A Pivotal Book

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To Kill A Mockingbird is 50 years old. In a story examining the relevance of the book today as compared to when it was originally published in 1960, the reporter, Lynn Neary, notes:

For the high-schoolers reading To Kill a Mockingbird today, America is a very different place than it was when Lee wrote her novel 50 years ago. Lee’s story of Scout Finch and her father, Atticus — a small-town Southern lawyer who defends a black man unjustly accused of rape — came out just as the nation was fighting over school desegregation.

Is it really? Is America really a different place now? Haven’t Americans just found a new scapegoat for its own shortcomings? In the 1960s it was Blacks who were blamed for the social woes people were experiencing. In the 21st Century it is Mexicans who are blamed.

If it were only five months old instead of 50 years, I think sadly of a 30-something Harper Lee completing her first book, To Kill A Mockingbird. Atticus Finch is most assuredly White and Tom Robinson might be Tom Gonzalez. The story would unfold during a severe recession in the “tired old town” of Tucson, Arizona.

The Lynn Neary is wrong. America is not a different place.

Another thing that remains the same:

“Trying to find your identity and realizing that your society doesn’t always tell you the right thing” is a particularly profound message for teens, Taylor says. “Sometimes you have to go against what everyone else says to do the right thing. All that kind of resonates no matter where you come from.”

I agree with the Virginia teacher Neary interviews. The struggle of self versus society resonates – is timeless – “no matter where you come from.”

But my book wasn’t Mockingbird. Growing up in New York City – the most culturally and racially diverse city on the planet – it was like a fairy tale – it didn’t resonate for me – it was too far fetched. I learned later when I left the diversity of the city that it was all true. When I left the city I got a taste of just how hateful America could be.

My book was The Basketball Diaries by Jim Carroll. Before the book, I had only known Jim Carroll as a singer –  a “one hit wonder” with a song listing his dead friends – a blast eulogy with a good beat.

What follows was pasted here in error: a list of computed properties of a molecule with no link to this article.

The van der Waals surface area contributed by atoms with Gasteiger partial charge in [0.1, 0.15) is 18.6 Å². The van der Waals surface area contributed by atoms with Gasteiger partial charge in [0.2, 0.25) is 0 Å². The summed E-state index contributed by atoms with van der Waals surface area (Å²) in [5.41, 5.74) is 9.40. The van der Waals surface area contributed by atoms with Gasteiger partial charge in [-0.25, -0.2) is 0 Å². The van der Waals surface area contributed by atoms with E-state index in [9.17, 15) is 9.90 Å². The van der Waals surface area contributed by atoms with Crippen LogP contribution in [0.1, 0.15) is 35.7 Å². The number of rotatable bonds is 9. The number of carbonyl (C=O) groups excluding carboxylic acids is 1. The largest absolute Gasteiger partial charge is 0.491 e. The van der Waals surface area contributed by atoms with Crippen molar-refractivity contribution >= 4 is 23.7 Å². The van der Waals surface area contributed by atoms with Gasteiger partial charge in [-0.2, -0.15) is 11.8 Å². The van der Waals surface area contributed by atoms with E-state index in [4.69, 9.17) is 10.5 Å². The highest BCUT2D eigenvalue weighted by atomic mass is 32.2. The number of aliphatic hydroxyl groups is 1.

It’s funny for such an important book in my life, I forget who introduced it to me. I know it was in high school and I know it was loaned to me. I remember I’d let it sit for months before I broke its spine. I just can’t remember who or under what circumstances they thought I would like the book.

Jim Carroll’s Basketball Diaries changed my life just like (according to Lynn Neary) Mockingbird changed Joanne Gabbin’s. Neary writes:

Gabbin read To Kill a Mockingbird when she was 17, and says that for her, it was a pivotal book. In Tom Robinson, the African-American man unjustly accused of rape, she saw not a victim, but a hero. He reminded her of her father and grandfather — African-American men who put up with untold humiliation in order to take care of their families. Atticus Finch gave her hope that there really were white people who would do the right thing — and she believes the book may have helped to make that a reality.

I read The Basketball Diaries when I was in high school so it might have been when I was 17 – I might have been older or I might have been younger (not much though). It was the first book since middle school that I had read outside of an English assignment.

I’m not White and Irish. I wasn’t athletic or a junkie. In fact, I probably would have been one of the kids the Carroll in the Diaries would have bullied. But that didn’t stop me from believing the book was speaking to me – that didn’t stop me from believing the book changed the way I felt about things – it was “a pivotal book” in my life.

Despite our differences, I felt that same isolation that the Carroll in the book felt. I’ve felt out of step with time – not too much but just enough that it makes hard to feel any real connections with the people around you. They’re there but you’re here slipping in and out of their field of vision – just a little more than a shadow caught momentarily in the corner of an eye.

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